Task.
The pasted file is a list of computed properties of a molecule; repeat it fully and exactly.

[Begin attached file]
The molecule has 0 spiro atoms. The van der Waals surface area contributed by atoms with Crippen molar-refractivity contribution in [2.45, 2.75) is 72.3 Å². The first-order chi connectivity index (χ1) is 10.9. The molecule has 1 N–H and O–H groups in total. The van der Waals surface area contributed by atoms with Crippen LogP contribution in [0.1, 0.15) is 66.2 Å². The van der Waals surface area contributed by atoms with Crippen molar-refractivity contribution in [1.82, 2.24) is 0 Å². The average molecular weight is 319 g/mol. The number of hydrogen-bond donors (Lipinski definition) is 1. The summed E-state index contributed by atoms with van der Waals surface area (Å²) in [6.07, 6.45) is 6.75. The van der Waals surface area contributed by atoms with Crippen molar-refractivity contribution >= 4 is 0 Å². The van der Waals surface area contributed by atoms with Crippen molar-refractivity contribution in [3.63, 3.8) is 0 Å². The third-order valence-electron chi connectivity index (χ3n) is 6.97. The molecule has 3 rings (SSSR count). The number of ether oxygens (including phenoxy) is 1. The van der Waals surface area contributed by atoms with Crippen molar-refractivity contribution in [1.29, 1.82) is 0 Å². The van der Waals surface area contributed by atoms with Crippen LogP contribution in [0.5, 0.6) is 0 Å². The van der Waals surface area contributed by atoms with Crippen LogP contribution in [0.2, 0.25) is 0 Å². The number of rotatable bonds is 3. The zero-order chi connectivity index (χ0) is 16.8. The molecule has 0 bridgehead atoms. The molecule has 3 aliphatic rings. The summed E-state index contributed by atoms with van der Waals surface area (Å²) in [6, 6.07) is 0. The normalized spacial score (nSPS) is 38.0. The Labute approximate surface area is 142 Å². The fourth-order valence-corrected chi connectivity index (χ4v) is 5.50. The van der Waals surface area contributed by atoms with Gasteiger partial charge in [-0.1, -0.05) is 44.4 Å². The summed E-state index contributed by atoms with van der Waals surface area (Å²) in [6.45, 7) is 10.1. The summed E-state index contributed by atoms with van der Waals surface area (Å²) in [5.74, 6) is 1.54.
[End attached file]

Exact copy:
The molecule has 0 spiro atoms. The van der Waals surface area contributed by atoms with Crippen molar-refractivity contribution in [2.45, 2.75) is 72.3 Å². The first-order chi connectivity index (χ1) is 10.9. The molecule has 1 N–H and O–H groups in total. The van der Waals surface area contributed by atoms with Crippen LogP contribution in [0.1, 0.15) is 66.2 Å². The van der Waals surface area contributed by atoms with Crippen molar-refractivity contribution in [1.82, 2.24) is 0 Å². The average molecular weight is 319 g/mol. The number of hydrogen-bond donors (Lipinski definition) is 1. The summed E-state index contributed by atoms with van der Waals surface area (Å²) in [6.07, 6.45) is 6.75. The van der Waals surface area contributed by atoms with Crippen molar-refractivity contribution >= 4 is 0 Å². The van der Waals surface area contributed by atoms with Crippen molar-refractivity contribution in [3.63, 3.8) is 0 Å². The third-order valence-electron chi connectivity index (χ3n) is 6.97. The molecule has 3 rings (SSSR count). The number of ether oxygens (including phenoxy) is 1. The van der Waals surface area contributed by atoms with Crippen molar-refractivity contribution in [1.29, 1.82) is 0 Å². The van der Waals surface area contributed by atoms with Crippen LogP contribution in [0.5, 0.6) is 0 Å². The van der Waals surface area contributed by atoms with Crippen LogP contribution in [0.2, 0.25) is 0 Å². The number of rotatable bonds is 3. The zero-order chi connectivity index (χ0) is 16.8. The molecule has 0 bridgehead atoms. The molecule has 3 aliphatic rings. The summed E-state index contributed by atoms with van der Waals surface area (Å²) in [6, 6.07) is 0. The normalized spacial score (nSPS) is 38.0. The Labute approximate surface area is 142 Å². The fourth-order valence-corrected chi connectivity index (χ4v) is 5.50. The van der Waals surface area contributed by atoms with Gasteiger partial charge in [-0.1, -0.05) is 44.4 Å². The summed E-state index contributed by atoms with van der Waals surface area (Å²) in [6.45, 7) is 10.1. The summed E-state index contributed by atoms with van der Waals surface area (Å²) in [5.74, 6) is 1.54.